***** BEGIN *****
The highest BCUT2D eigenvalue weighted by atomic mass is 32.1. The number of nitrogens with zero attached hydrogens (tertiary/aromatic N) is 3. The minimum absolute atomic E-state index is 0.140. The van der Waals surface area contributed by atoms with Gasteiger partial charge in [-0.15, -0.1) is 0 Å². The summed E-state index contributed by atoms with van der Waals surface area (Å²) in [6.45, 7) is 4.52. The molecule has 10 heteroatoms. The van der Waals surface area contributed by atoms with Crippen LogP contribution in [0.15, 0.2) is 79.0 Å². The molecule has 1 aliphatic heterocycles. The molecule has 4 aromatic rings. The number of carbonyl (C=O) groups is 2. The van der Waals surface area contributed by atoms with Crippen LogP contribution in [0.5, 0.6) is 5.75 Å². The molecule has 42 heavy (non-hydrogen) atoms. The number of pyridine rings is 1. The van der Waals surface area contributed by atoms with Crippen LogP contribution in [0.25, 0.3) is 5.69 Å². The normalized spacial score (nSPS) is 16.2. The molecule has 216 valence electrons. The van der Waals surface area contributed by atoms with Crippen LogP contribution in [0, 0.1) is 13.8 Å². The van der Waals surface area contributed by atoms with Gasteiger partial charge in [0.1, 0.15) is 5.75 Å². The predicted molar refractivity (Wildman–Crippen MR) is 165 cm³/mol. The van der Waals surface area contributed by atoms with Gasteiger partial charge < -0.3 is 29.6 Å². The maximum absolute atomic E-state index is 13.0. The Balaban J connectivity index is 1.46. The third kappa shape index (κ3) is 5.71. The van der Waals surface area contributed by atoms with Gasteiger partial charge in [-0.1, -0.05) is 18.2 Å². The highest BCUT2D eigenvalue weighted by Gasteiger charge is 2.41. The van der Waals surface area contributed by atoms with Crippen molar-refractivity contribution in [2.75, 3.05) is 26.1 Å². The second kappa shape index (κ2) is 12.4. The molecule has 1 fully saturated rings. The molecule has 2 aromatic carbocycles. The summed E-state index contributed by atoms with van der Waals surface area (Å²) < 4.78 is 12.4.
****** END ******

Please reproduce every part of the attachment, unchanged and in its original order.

The highest BCUT2D eigenvalue weighted by atomic mass is 32.1. The number of nitrogens with zero attached hydrogens (tertiary/aromatic N) is 3. The minimum absolute atomic E-state index is 0.140. The van der Waals surface area contributed by atoms with Gasteiger partial charge in [-0.15, -0.1) is 0 Å². The summed E-state index contributed by atoms with van der Waals surface area (Å²) in [6.45, 7) is 4.52. The molecule has 10 heteroatoms. The van der Waals surface area contributed by atoms with Crippen LogP contribution in [0.15, 0.2) is 79.0 Å². The molecule has 1 aliphatic heterocycles. The molecule has 4 aromatic rings. The number of carbonyl (C=O) groups is 2. The van der Waals surface area contributed by atoms with Crippen LogP contribution in [0.5, 0.6) is 5.75 Å². The molecule has 42 heavy (non-hydrogen) atoms. The number of pyridine rings is 1. The van der Waals surface area contributed by atoms with Crippen LogP contribution in [0.25, 0.3) is 5.69 Å². The normalized spacial score (nSPS) is 16.2. The molecule has 216 valence electrons. The van der Waals surface area contributed by atoms with Crippen LogP contribution in [0, 0.1) is 13.8 Å². The van der Waals surface area contributed by atoms with Gasteiger partial charge in [0.1, 0.15) is 5.75 Å². The predicted molar refractivity (Wildman–Crippen MR) is 165 cm³/mol. The van der Waals surface area contributed by atoms with Gasteiger partial charge < -0.3 is 29.6 Å². The maximum absolute atomic E-state index is 13.0. The Balaban J connectivity index is 1.46. The third kappa shape index (κ3) is 5.71. The van der Waals surface area contributed by atoms with Gasteiger partial charge in [-0.1, -0.05) is 18.2 Å². The highest BCUT2D eigenvalue weighted by Gasteiger charge is 2.41. The van der Waals surface area contributed by atoms with Crippen molar-refractivity contribution in [2.75, 3.05) is 26.1 Å². The second kappa shape index (κ2) is 12.4. The molecule has 1 fully saturated rings. The molecule has 2 aromatic carbocycles. The summed E-state index contributed by atoms with van der Waals surface area (Å²) < 4.78 is 12.4.